Air New Zealand announces BETA's ALIA as launch aircraft for Mission Next Gen Aircraft programme

Aviation Environmental Climate solutions Technology Operations Infrastructure
  • Air New Zealand selects BETA's ALIA CTOL as its first next generation aircraft
  • The electric aircraft has been purchased to meet the airline's goal of flying a commercial demonstrator by 2026
  • NZ Post announced as cargo partner for commercial demonstrator
  • Announcement in early 2024 revealing the two frontrunner airports to be home to next generation aircraft

Air New Zealand has today announced the ALIA as the airline's first purchase of a next generation aircraft in its Mission Next Gen Aircraft programme.

Designed by electric aerospace company BETA Technologies, the battery-powered all-electric aircraft is expected to join Air New Zealand's fleet in 2026. Air New Zealand is purchasing the conventional take-off and landing version of the ALIA.

The announcement follows an 18-month period of evaluation and diligence by Air New Zealand. Through the airline's Mission Next Gen Aircraft programme, it sought and received ideas and insights from 30 organisations, selecting four partners to work closely with on its goal of launching commercial flights using next generation aircraft in 2026. BETA's ALIA is the first commercial order in the programme. 

Air New Zealand will initially operate the aircraft as a cargo only service in partnership with New Zealand Post, on a route being selected through an expressions of interest (EOI) process with airports across Aotearoa.

Air New Zealand Chief Executive Officer Greg Foran says the purchase cements Air New Zealand's commitment to flying lower-emissions aircraft in New Zealand.

"This is a small but important step in a much larger journey for Air New Zealand. There is a lot of work ahead of us, but we are incredibly committed, and this purchase marks a new chapter for the airline."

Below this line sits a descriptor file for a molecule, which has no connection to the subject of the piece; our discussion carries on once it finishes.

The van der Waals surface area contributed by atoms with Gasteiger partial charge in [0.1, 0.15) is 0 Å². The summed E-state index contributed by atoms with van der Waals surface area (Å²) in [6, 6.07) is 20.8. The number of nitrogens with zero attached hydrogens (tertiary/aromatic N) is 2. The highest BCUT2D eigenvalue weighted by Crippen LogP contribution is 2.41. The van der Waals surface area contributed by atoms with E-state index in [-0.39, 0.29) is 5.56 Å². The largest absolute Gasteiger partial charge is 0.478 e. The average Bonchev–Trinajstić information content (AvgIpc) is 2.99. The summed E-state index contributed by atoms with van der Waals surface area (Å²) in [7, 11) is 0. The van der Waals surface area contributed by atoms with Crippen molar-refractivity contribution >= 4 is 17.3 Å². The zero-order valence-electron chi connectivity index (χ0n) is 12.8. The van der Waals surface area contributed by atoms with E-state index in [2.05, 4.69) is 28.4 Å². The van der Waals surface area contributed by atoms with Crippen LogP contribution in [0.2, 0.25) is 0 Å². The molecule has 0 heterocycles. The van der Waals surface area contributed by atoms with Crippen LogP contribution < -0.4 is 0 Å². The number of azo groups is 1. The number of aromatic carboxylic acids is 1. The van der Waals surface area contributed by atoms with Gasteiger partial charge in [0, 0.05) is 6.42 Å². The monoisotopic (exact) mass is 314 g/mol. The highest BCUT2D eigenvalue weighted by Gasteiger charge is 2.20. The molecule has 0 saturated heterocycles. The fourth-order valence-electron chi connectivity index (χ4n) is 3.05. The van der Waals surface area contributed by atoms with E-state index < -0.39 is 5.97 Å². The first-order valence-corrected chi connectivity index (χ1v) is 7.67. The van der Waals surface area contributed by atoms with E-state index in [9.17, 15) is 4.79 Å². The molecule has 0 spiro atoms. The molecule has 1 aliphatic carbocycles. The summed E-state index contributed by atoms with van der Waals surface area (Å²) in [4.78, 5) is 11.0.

"Decarbonising aviation isn't easy, and we have a lot of work to do. We need to accelerate the pace of change in the technology, infrastructure, operations and regulation."

"While this aircraft will add to, not replace our existing fleet, it is a catalyst for that change. By flying the ALIA, we hope to advance our knowledge and the transformation needed in the aviation system in Aotearoa for us to fly larger, fleet replacing, next generation aircraft from 2030."

BETA Chief Executive Officer Kyle Clark says he applauds Air New Zealand's approach to decarbonising aviation.

"Air New Zealand is hyper focused on bringing technologies to scale as quickly as possible, both to meet its own ambitions to decarbonise and to change the broader aviation landscape."

"Over the past year plus of partnership, collaboration, and diligence, we've seen Air New Zealand's forward-thinking, yet pragmatic and methodical approach to innovation."

Note to editors:

  • Air New Zealand will fly the conventional take-off and landing (CTOL) version of the ALIA.
  • Air New Zealand has a firm order for one aircraft with options for an additional two aircraft, and rights for a further 20 aircraft.
  • The ALIA has flown over 480kms in one flight in testing. For Air New Zealand's initial flights, it is looking at routes of around 150kms in length.
  • Given the shorter length of the flights Air New Zealand intends to operate, it will likely fly the ALIA at a lower altitude of between 1500 to 3000 metres.
  • The ALIA weighs three tonnes, is just over 12 metres long, and will fly at a speed of up to 270kms an hour.
  • A full charge of the battery is anticipated to take between 40-60 minutes.
  • Aviation has a rigorous safety and risk management culture. The aircraft will only be brought into service once it has passed testing and is certified as safe to fly by the New Zealand Civil Aviation Authority.  

"We are gratified by the airline's confidence in our technology as a solution that will meet their operational needs and look forward to continuing to work hand-in-hand as we bring the ALIA to market for 2026."